Tonight we went to see the light show in St Day, the DiaspAURA show. The light projections on the old church were beautiful but impossible to capture with my camera. Here are three small light boxes from inside the roofless Church.
My choir, The Suitcase Singers, collects for two charities each year. This year our local one has been The Invictus Trust, a Cornish charity set up to help youngsters with mental health problems. Please do click on the red link to read more about one family’s wonderful work in memory of their son and brother.
When their hens are laying, we get delicious fresh eggs from our Dear friends, today in a delightful 4 eggs container.
I have now finished making six stained glass trees and have found a way to display them – on a tree! There are two conifers, a tree with an owl, a tree with pink blossom, an Oak tree and lastly, a Silver Birch made from Victorian etched glass.
We are still sorting (does it ever end?) and I came across a story book that I had saved, written by a Year 7 pupil of mine after we had been reading ‘The Indian in the Cupboard’ by Lynne Reid Banks. Paul’s story is delightful and I am happy to say that I have followed his very interesting career.
On our short walk today in an dry spell but with a fierce and biting wind, there were several glowing Berberis bushes.
Our lovely neighbour was in China last year and brought us back a beautiful picture of the character which means kindness. We had it framed before Christmas but have only just put it up. What a lovely piece – thank you, S.
I have posted this poem before but it seems to me that in today’s world we all need kindness, for ourselves and for others. I love how the poet captures that awful sinking moment when you think something is lost, those moments when you can’t quite believe that the rest of the world is going on as normal, those moments when something in the news just takes your breath away but kindness from a loved one or from a stranger can make your day work again.
Kindness by Naomi Shibab Nye
Before you know what kindness really is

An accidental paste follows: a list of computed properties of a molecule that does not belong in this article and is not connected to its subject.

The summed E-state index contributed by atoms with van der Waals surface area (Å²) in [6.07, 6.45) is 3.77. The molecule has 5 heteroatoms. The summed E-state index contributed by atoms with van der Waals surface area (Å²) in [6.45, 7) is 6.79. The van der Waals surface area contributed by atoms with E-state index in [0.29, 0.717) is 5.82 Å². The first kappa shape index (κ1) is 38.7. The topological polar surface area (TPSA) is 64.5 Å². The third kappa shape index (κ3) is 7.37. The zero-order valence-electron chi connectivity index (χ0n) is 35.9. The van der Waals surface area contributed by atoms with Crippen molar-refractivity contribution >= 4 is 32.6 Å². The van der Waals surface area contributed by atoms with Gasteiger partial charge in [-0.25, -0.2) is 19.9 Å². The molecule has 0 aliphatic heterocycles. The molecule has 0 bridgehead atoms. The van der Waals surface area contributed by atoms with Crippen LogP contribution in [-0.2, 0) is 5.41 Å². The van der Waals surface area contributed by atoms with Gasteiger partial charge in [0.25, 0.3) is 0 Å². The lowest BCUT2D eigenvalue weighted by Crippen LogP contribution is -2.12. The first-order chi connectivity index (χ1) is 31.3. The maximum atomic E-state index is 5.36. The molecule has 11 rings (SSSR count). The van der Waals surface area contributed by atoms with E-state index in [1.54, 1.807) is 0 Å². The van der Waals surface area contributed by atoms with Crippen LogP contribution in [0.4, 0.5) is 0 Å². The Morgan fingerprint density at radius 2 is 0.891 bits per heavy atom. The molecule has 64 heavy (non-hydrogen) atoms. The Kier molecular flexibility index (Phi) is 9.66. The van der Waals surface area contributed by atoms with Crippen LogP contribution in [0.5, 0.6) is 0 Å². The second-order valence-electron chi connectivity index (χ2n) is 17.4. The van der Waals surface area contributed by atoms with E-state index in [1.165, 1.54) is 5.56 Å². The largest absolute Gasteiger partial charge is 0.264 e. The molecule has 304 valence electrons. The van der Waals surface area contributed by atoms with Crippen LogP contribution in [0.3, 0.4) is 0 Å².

you must lose things,
feel the future dissolve in a moment
like salt in a weakened broth.
What you held in your hand,
what you counted and carefully saved,
all this must go so you know
how desolate the landscape can be
between the regions of kindness.
How you ride and ride
thinking the bus will never stop,
the passengers eating maize and chicken
will stare out the window forever.
Before you learn the tender gravity of kindness,
you must travel where the Indian in a white poncho
lies dead by the side of the road.
You must see how this could be you,
how he too was someone
who journeyed through the night with plans
and the simple breath that kept him alive.
Before you know kindness as the deepest thing inside,
you must know sorrow as the other deepest thing.
You must wake up with sorrow.
You must speak to it till your voice
catches the thread of all sorrows
and you see the size of the cloth.
Then it is only kindness that makes sense anymore,
only kindness that ties your shoes
and sends you out into the day to mail letters and purchase bread,
only kindness that raises its head
from the crowd of the world to say
it is I you have been looking for,
and then goes with you everywhere
like a shadow or a friend.
If you haven’t read The Essex Serpent, do. It is a fascinating story and very beautifully written.
The words above are from a very moving poem by Philip Larkin, reminding us all to be kind.
The mower stalled, twice; kneeling, I foundA hedgehog jammed up against the blades,Killed. It had been in the long grass.I had seen it before, and even fed it, once.Now I had mauled its unobtrusive worldUnmendably. Burial was no help:Next morning I got up and it did not.The first day after a death, the new absenceIs always the same; we should be carefulOf each other, we should be kindWhile there is still time.
The Guardian newspaper printed my letter this morning! There has been ongoing correspondence for the last month about marmalade making and I joined in! Regular readers will know about my marmalade making every January.
Storm Ciara did a good job of flattening our Spring flowers. They were just beginning to perk up when Dennis arrived. The Crocuses and little Iris Reticulata have suffered the most. The Tete a Tete are still standing up.